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The Lung specialist spent a lot of time with Becky, this is him checking the sound of her lungs while she is using a nebulizer for a medication dosage.

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I had a lot of fun watching Becky in this one, it's like a lifejacket that is filled with air and then the machine compresses the air rhythmically in the vest to compress her lungs. Didn't seem to have much benefit but it was fun/funny to watch.

Once that was done we were back on the road, while we got a late start we decided to keep going and see how far we got before dark fall. We covered a lot of ground but Becky was not feeling well. It was a combination of the drugs she received from the hospital and the take home antibiotics.  She was down for the count laying in the back of the RV for the remainder of the day.

There were some significantly poor roads and due to the road having a hump in it Gracie actually got her front wheels off of the ground while we were going about 60 MPH. It was quite jarring and concerning to all of us. We found out later that we had indeed bent some parts when doing that which made the rest of the ride for the next two days pretty awful.

We also hit a section of road where the potholes were so bad we couldn't go more than 40 MPH and still were swerving all over the road trying (unsuccessfully) to miss them. Those bad roads set us up for many failures over the next few days as we continued our journey to Merida.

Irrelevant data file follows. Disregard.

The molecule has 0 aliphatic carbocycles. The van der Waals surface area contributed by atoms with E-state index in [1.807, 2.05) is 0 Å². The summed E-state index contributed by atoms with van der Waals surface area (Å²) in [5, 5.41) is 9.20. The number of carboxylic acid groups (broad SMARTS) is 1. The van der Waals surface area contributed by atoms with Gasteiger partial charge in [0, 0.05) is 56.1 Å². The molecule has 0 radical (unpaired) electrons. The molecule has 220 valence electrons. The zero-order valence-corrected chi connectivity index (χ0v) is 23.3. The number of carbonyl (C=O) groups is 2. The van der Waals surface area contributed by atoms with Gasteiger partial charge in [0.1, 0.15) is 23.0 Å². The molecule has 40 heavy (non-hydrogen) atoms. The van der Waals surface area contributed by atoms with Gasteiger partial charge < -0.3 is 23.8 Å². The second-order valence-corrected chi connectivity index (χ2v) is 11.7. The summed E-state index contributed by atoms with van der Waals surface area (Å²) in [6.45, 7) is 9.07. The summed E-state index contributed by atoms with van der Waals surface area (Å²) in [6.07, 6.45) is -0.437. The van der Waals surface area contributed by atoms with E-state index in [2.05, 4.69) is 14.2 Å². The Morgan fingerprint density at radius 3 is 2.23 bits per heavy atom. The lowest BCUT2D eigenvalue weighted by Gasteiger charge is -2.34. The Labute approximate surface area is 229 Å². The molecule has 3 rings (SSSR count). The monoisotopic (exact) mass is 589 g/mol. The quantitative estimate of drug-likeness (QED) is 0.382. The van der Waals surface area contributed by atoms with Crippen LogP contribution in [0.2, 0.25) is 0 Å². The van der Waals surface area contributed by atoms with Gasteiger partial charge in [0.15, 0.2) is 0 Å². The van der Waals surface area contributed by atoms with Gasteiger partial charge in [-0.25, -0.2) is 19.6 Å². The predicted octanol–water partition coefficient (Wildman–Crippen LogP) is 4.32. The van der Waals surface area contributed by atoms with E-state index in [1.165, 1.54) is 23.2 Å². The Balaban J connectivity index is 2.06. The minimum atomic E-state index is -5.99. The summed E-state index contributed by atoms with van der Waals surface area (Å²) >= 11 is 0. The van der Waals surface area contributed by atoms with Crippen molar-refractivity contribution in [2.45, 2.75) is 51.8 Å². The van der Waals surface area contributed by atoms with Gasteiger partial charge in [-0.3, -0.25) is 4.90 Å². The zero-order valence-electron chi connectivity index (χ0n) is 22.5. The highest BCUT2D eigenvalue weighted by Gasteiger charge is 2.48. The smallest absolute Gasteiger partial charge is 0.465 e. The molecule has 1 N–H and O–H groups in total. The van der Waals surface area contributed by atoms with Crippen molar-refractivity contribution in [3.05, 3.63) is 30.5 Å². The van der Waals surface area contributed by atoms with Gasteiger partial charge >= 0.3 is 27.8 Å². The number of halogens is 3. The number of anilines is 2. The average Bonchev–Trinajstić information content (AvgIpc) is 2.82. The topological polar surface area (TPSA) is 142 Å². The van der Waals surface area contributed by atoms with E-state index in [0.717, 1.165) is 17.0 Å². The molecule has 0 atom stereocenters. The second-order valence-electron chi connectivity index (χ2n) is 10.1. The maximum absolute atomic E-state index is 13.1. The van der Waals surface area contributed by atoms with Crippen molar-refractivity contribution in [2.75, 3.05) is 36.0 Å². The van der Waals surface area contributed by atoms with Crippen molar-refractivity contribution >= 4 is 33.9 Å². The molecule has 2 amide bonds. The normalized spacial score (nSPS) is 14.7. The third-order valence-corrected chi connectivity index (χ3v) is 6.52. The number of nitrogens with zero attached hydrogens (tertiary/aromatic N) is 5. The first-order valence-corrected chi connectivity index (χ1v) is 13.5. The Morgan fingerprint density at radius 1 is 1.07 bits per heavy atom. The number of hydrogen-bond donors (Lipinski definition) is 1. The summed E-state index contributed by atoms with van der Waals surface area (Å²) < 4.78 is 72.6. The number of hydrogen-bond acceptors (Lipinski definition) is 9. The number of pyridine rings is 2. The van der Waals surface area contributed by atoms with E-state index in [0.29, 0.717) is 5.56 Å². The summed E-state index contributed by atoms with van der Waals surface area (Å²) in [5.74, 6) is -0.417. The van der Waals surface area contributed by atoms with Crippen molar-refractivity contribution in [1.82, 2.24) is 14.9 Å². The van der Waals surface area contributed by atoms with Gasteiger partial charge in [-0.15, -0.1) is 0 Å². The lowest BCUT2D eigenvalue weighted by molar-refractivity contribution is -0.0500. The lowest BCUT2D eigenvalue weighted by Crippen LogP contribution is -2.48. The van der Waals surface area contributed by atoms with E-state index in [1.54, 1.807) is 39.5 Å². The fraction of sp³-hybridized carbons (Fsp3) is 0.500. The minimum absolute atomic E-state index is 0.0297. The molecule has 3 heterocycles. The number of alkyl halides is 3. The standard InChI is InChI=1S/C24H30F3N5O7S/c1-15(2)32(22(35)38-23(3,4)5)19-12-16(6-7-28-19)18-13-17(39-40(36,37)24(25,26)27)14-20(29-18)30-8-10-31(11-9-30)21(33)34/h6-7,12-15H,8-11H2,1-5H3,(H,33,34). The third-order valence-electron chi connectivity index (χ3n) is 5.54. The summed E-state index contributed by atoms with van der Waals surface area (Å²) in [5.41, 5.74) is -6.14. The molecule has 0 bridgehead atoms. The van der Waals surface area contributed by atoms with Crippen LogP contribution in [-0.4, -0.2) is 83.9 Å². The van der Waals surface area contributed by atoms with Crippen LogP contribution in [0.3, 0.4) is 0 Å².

First we blew out a tire on the inside of our dually axle. No worries as we have two tires there, so when we saw the next tire shop (there are tons of them here in Mexico) we pulled over and paid the guy $4 USD to remove the rest of the rubber so as to not cause further damage. This is the third tire blow out on Gracie we've had and so we decided to buy new tires for the remaining wheels when we got to Merida.

Unfortunately we waited a day too long.

The next day we blew out a front tire. It was one of our greatest fears as we have 6 wheels in the back of Gracie, but in the front we only have two, and if one goes then you loose steering but the front of your rig digs into the pavement and you're pretty likely to turn and roll. So we had been very nervous about safety in the event of a front tire blowout.

Fortunately we were able to pull over and started making phone calls to our insurance which has roadside assistance. We also called the Green Angels who patrol/help people on toll roads in Mexico. Turns out neither could help because I didn't have a spare tire and we were too big to tow anywhere.

Fortunately another traveling family in an RV had stopped to see if we needed help, so he took me to the next village where we found a tire shop with a used tire that would fit. I was concerned about the tire but I only needed to drive another 2 hours to Merida where we were going to purchase new tires. The closest place to purchase a new tire was indeed Merida.